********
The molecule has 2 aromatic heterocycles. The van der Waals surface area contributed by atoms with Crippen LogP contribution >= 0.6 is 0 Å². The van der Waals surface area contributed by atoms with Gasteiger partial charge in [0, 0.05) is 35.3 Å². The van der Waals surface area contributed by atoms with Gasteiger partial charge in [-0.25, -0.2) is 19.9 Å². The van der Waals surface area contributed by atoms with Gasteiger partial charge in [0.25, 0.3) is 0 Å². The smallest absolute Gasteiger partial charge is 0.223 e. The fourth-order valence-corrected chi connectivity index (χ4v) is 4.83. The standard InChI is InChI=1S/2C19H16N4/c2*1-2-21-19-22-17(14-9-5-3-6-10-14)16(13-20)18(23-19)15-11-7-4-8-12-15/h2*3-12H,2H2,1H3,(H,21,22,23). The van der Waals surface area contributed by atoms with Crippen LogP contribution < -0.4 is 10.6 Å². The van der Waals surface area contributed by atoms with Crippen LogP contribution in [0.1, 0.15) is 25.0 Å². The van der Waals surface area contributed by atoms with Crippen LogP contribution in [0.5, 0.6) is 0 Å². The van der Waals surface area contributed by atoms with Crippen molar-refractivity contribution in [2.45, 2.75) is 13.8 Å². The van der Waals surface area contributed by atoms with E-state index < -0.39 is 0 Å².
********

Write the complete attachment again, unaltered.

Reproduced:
The molecule has 2 aromatic heterocycles. The van der Waals surface area contributed by atoms with Crippen LogP contribution >= 0.6 is 0 Å². The van der Waals surface area contributed by atoms with Gasteiger partial charge in [0, 0.05) is 35.3 Å². The van der Waals surface area contributed by atoms with Gasteiger partial charge in [-0.25, -0.2) is 19.9 Å². The van der Waals surface area contributed by atoms with Gasteiger partial charge in [0.25, 0.3) is 0 Å². The smallest absolute Gasteiger partial charge is 0.223 e. The fourth-order valence-corrected chi connectivity index (χ4v) is 4.83. The standard InChI is InChI=1S/2C19H16N4/c2*1-2-21-19-22-17(14-9-5-3-6-10-14)16(13-20)18(23-19)15-11-7-4-8-12-15/h2*3-12H,2H2,1H3,(H,21,22,23). The van der Waals surface area contributed by atoms with Crippen LogP contribution < -0.4 is 10.6 Å². The van der Waals surface area contributed by atoms with Crippen LogP contribution in [0.1, 0.15) is 25.0 Å². The van der Waals surface area contributed by atoms with Crippen LogP contribution in [0.5, 0.6) is 0 Å². The van der Waals surface area contributed by atoms with Crippen molar-refractivity contribution in [2.45, 2.75) is 13.8 Å². The van der Waals surface area contributed by atoms with E-state index < -0.39 is 0 Å².